It once seemed necessary that Apple's iTunes worked on Windows PCs, and it wasn't surprising that the Apple Music app was delivered for Android phones. But in the world of smart TVs, Apple's first port to a larger outside platform isn't to Android. It's to Samsung's Tizen, an OS created specifically to rival Android as a platform that Samsung and its partners could use without Google's rules. Here's why.
If Android is winning, why Tizen?
According to data from IHS Markit, "Android" supposedly had a plurality of 40% market share of the smart TVs sold in 2018. Samsung's smart TVs represented 23% of units, exclusively using its Tizen OS. And LG's webOS smart TVs took another 13%.
Apple's new TV app brings some of the features of its Apple TV hardware-- iTunes movies and its partners' channels, streaming services, and cable programming-- to a broader set of platforms. So why is Apple's first port to Samsung's Tizen TVs? The answer says a lot about the worthless nature of market share statistics and the groups trying so hard to create media narratives with them.
In the same way that Apple is dramatically leading phones and tablets by revenues in a world awash with cheap Androids that are not making any money, Samsung is leading the television business. And like Apple's iPhones, Samsung is largely doing this by winning on the premium end.
Samsung is the Apple of TV
Samsung was reported by NPD as selling 44% of U.S. televisions over $2,500, and 57% of all high-end sets over 75 inches. Yet overall, Samsung has consistently sold "only" around 20% of all TV shipments over the last decade. That discrepancy sounds a lot like the sales of iPhones, iPads, and Macs from Samsung's Best Frenemy.
The affluent people buying high-end televisions are the most attractive market to reach with Apple's TV app. For everyone else, Apple can continue to sell them its Apple TV hardware, which does more and better integrates into the entire Apple ecosystem, including tvOS apps and the upcoming Apple Arcade video games.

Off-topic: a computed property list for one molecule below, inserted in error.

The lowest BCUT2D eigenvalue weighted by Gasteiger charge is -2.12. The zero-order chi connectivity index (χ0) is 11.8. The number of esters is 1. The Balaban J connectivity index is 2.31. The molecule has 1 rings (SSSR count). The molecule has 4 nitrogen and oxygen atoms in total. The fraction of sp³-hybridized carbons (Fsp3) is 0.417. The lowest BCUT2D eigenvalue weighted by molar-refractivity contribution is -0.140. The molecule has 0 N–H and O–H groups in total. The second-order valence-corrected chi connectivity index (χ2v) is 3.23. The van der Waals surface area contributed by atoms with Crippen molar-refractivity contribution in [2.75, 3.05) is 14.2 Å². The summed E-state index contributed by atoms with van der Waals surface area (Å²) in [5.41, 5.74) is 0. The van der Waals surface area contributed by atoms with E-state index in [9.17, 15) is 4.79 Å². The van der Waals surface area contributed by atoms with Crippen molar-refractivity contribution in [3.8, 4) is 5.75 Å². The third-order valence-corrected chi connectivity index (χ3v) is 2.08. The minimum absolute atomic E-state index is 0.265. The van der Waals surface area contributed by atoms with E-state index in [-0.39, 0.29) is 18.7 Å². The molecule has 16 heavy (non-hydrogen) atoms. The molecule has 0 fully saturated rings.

Curiously, when the Verge detailed Apple's new TV app release plans for iOS, tvOS, macOS and "Samsung TVs" it didn't even mention the words "Android" or "Tizen," as if commodity operating systems that users don't really interact with don't even matter. That's a pretty radical sea change for a publication that has made Android a primary consideration everywhere else. Not Linux, not open source, not specific features, but simply "Android," as in the nebulous Google ideology.
Android TV is distantly behind Tizen and webOS
Android is not very newsworthy in TVs because it's an area where Google's licensees have largely done their own thing, and not by accident. Smart TVs aren't a tiny, insignificant market. Last year there were sales of 157 million. And while users don't carry them around every minute of the day like a smartphone, we do spend time watching TV and are affected by the quality of the interface of the software running them.